Words by Jack Erwin, Complex senior editor

We told you this was gonna be a good postseason, right? Within hours of our Division Series preview, baseball (and you, if you were paying attention to us) saw the return to form of the new Mr. October, Cliff Lee, and just the second no-hitter in MLB playoff history, thrown by Roy Halladay. The Yankees, Phillies, Rangers, and Giants advanced, and while smart money is still on a rematch of last year's Philadelphia-New York World Series, both San Francisco and Texas have the horses to make the League Championship Series very interesting. And in case you like listening to Crime Mob instead of the announcers (knuck if you hate Joe Buck), we've got your guide to what those blowhards (II) will and won't be talking about in our LCS preview.

yankees-rangers2ALCS: New York Yankees vs. Texas Rangers

WHAT THEY'LL TALK ABOUT: Josh Hamilton's drug history. It's been discussed before, but they'll talk about it again, and with good reason: Hamilton doesn't have your run-of-the-mill Studio 54-style celebrity-coke-and-hookers history, he's got a backwoods-of-North Carolina-sleeping-on-dealers'-trailer-floors crack history. Dude didn't look into the abyss; he hopped down in that bitch, got a bunch of tattoos, and then spent a month in his grandmother's house coughing up black crack gunk out of his lungs (true story). That he's alive is a minor miracle; that he's probably going to win the AL MVP this year has to be one of the top five comeback stories in sports history.

WHAT THEY WON'T TALK ABOUT: League Championship Series or Land-Grab Championship Series? The Rangers play in the really cool-looking (I've never been) Ballpark in Arlington, the crown jewel of a complicated (or not, if you're familiar with the phrases "undue influence" and "eminent domain") real estate junket that netted George W. Bush $15 million on his initial $606,000 investment back in the '90s. Up in The Bronx, in a vastly complicated real estate junket executed during the '00s, the New Yankee Stadium got built for approximately $2 billion, some $800 million of which came in the form of public taxpayer subsidies. This is the argument that you use when football fans say baseball isn't America's game anymore: Anything this fucked up (and beautiful, to be fair) is about as American as it gets.

ON THE FIELD: The Yankees are superior at every position except centerfield (right and DH might be a push). The Rangers counter with a superior No. 1 starter (Cliff Lee > C.C. Sabathia)...and that's about it. An interesting on-field side story will be A.J. Burnett's start in Game 4. Normally you'd want to have your struggling free agent bust starting at home, but not if that home is Yankee Stadium.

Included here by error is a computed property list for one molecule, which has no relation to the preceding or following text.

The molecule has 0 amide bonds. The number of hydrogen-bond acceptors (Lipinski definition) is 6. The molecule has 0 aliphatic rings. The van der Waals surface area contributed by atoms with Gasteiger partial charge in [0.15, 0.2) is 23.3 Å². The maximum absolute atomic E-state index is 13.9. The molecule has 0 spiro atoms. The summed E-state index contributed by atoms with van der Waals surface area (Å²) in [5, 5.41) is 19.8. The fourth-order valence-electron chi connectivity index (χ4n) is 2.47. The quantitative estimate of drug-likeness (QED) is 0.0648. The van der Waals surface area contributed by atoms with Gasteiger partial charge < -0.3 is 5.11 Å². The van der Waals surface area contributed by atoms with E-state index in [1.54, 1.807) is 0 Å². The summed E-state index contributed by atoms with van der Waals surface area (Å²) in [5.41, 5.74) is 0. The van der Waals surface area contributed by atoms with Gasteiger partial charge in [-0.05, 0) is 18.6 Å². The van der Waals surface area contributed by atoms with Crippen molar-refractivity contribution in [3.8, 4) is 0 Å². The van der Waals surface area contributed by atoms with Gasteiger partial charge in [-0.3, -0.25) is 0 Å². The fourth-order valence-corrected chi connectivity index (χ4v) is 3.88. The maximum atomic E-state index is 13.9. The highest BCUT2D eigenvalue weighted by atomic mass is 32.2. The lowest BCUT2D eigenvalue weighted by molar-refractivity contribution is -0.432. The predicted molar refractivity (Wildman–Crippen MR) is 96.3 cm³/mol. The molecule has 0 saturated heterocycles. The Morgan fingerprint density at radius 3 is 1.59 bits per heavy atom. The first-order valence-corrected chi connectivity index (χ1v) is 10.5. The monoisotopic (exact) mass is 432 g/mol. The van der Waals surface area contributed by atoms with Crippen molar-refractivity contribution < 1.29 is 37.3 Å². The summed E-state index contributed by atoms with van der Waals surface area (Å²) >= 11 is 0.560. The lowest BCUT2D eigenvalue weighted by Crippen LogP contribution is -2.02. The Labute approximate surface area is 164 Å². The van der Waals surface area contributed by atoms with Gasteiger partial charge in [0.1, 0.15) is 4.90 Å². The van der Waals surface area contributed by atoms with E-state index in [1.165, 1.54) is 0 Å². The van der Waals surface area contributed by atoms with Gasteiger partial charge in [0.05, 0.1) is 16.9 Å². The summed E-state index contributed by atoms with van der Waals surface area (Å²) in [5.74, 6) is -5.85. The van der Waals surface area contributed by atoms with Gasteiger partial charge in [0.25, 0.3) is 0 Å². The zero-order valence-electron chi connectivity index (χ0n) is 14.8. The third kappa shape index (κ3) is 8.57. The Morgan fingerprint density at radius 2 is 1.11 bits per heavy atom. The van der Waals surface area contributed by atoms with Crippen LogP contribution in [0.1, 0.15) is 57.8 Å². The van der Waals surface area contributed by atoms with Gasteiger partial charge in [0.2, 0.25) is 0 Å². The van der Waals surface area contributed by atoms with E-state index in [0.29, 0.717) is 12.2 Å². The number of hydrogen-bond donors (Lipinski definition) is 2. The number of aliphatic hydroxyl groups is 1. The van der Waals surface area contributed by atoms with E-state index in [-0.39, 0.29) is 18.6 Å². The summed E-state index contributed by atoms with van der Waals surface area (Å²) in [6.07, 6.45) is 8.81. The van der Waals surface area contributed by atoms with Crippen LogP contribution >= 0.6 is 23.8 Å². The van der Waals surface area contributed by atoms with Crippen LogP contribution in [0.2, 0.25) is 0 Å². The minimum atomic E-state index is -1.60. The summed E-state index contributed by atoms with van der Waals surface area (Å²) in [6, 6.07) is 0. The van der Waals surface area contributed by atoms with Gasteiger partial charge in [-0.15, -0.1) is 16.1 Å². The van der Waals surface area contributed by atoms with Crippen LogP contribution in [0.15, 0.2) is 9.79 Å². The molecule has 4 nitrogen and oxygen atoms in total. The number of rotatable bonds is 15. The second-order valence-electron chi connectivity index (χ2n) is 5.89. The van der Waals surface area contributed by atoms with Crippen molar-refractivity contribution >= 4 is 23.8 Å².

PREDICTION: Yankees in 6.

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phillies-giantsNLCS: San Francisco Giants vs. Philadelphia Phillies

WHAT THEY'LL TALK ABOUT: The pitching. The first three starters for each team are six of the top 25 pitchers in the National League (it's a 16-team league, you do the math). Game 1 features a guy who's won the Cy Young Award two out of his first three years in the majors (the Giants Tim Lincecum) and a guy who just threw a no-hitter in his first postseason start (Roy Halladay).

WHAT THEY WON'T TALK ABOUT: The Giants have a terrible offense (it was even worse before they started fielding beer-league sluggers who make Brooks Conrad look like a Gold Glover). They'll mention that, but what they certainly won't talk about is that the Giants had a pretty decent no-fielding slugger on their team three years ago that they chose not to re-sign. Barry Bonds would've turned 46 years old this season, and it might be a stretch to say he'd be a LCS-changing (or even effective) player in 2010, but he was definitely an effective player in 2007 (he led the league in on-base percentage). The Giants didn't offer Bonds a contract for '08 or '09, and neither did any other team in baseball, in what was a pretty blatant act of collusion (in a sport that's familiar with the concept). Giants management just might come to regret having to fall in line with the rest of MLB.

ON THE FIELD: Both teams have the arms (you could even argue the Giants have the better ones), but the Phillies complement their pitching with some of the most professional hitters (Chase Utley, Placido Polanco) in the sport. At some point they'll crack San Francisco pitching, and that'll be the difference.

PREDICTION: Phillies in 6.

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